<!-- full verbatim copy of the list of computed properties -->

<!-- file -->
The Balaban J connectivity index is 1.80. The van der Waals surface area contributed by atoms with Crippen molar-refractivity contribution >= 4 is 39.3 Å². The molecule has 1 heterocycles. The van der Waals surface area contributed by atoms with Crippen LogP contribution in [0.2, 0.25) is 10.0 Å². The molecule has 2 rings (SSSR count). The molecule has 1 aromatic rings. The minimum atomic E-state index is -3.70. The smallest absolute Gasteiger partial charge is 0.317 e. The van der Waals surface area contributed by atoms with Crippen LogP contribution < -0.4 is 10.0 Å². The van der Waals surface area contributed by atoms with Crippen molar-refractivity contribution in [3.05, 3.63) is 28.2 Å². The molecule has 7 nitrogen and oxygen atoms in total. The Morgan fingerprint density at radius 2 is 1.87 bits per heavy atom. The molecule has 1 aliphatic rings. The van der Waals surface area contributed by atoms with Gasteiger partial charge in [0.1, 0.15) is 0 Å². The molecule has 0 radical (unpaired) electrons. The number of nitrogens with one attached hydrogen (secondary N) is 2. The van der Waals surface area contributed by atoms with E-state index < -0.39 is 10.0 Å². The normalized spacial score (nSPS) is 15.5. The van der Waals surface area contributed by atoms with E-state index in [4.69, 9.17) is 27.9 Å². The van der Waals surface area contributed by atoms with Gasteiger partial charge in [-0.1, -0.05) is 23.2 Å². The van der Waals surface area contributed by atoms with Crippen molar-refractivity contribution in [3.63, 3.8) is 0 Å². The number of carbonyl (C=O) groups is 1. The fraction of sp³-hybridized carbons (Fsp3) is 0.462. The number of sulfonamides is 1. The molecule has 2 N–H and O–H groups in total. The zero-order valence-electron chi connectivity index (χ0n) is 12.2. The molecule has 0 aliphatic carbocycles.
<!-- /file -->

The Balaban J connectivity index is 1.80. The van der Waals surface area contributed by atoms with Crippen molar-refractivity contribution >= 4 is 39.3 Å². The molecule has 1 heterocycles. The van der Waals surface area contributed by atoms with Crippen LogP contribution in [0.2, 0.25) is 10.0 Å². The molecule has 2 rings (SSSR count). The molecule has 1 aromatic rings. The minimum atomic E-state index is -3.70. The smallest absolute Gasteiger partial charge is 0.317 e. The van der Waals surface area contributed by atoms with Crippen LogP contribution < -0.4 is 10.0 Å². The van der Waals surface area contributed by atoms with Crippen molar-refractivity contribution in [3.05, 3.63) is 28.2 Å². The molecule has 7 nitrogen and oxygen atoms in total. The Morgan fingerprint density at radius 2 is 1.87 bits per heavy atom. The molecule has 1 aliphatic rings. The van der Waals surface area contributed by atoms with Gasteiger partial charge in [0.1, 0.15) is 0 Å². The molecule has 0 radical (unpaired) electrons. The number of nitrogens with one attached hydrogen (secondary N) is 2. The van der Waals surface area contributed by atoms with E-state index < -0.39 is 10.0 Å². The normalized spacial score (nSPS) is 15.5. The van der Waals surface area contributed by atoms with E-state index in [4.69, 9.17) is 27.9 Å². The van der Waals surface area contributed by atoms with Gasteiger partial charge in [-0.1, -0.05) is 23.2 Å². The van der Waals surface area contributed by atoms with Crippen molar-refractivity contribution in [3.63, 3.8) is 0 Å². The number of carbonyl (C=O) groups is 1. The fraction of sp³-hybridized carbons (Fsp3) is 0.462. The number of sulfonamides is 1. The molecule has 2 N–H and O–H groups in total. The zero-order valence-electron chi connectivity index (χ0n) is 12.2. The molecule has 0 aliphatic carbocycles.